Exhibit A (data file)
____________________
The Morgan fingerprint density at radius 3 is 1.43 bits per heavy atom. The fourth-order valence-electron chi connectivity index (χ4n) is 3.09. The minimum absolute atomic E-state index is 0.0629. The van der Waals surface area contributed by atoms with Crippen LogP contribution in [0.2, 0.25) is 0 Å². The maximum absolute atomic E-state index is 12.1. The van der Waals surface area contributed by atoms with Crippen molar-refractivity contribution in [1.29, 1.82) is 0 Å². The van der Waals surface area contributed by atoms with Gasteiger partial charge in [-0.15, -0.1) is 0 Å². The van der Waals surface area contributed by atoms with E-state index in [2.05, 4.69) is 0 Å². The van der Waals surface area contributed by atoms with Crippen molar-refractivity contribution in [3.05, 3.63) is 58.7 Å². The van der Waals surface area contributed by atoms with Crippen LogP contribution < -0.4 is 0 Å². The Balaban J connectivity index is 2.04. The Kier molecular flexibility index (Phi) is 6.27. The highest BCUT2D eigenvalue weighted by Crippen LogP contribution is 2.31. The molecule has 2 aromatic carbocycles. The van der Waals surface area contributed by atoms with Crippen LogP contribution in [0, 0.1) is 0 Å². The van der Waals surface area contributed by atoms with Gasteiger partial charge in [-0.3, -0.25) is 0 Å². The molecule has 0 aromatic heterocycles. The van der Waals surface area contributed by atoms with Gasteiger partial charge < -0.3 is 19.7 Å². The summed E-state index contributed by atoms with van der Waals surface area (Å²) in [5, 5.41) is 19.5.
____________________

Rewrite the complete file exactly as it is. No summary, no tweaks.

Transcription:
The Morgan fingerprint density at radius 3 is 1.43 bits per heavy atom. The fourth-order valence-electron chi connectivity index (χ4n) is 3.09. The minimum absolute atomic E-state index is 0.0629. The van der Waals surface area contributed by atoms with Crippen LogP contribution in [0.2, 0.25) is 0 Å². The maximum absolute atomic E-state index is 12.1. The van der Waals surface area contributed by atoms with Crippen molar-refractivity contribution in [1.29, 1.82) is 0 Å². The van der Waals surface area contributed by atoms with Gasteiger partial charge in [-0.15, -0.1) is 0 Å². The van der Waals surface area contributed by atoms with E-state index in [2.05, 4.69) is 0 Å². The van der Waals surface area contributed by atoms with Crippen molar-refractivity contribution in [3.05, 3.63) is 58.7 Å². The van der Waals surface area contributed by atoms with Crippen LogP contribution < -0.4 is 0 Å². The Balaban J connectivity index is 2.04. The Kier molecular flexibility index (Phi) is 6.27. The highest BCUT2D eigenvalue weighted by Crippen LogP contribution is 2.31. The molecule has 2 aromatic carbocycles. The van der Waals surface area contributed by atoms with Crippen LogP contribution in [0, 0.1) is 0 Å². The van der Waals surface area contributed by atoms with Gasteiger partial charge in [-0.3, -0.25) is 0 Å². The molecule has 0 aromatic heterocycles. The van der Waals surface area contributed by atoms with Gasteiger partial charge < -0.3 is 19.7 Å². The summed E-state index contributed by atoms with van der Waals surface area (Å²) in [5, 5.41) is 19.5.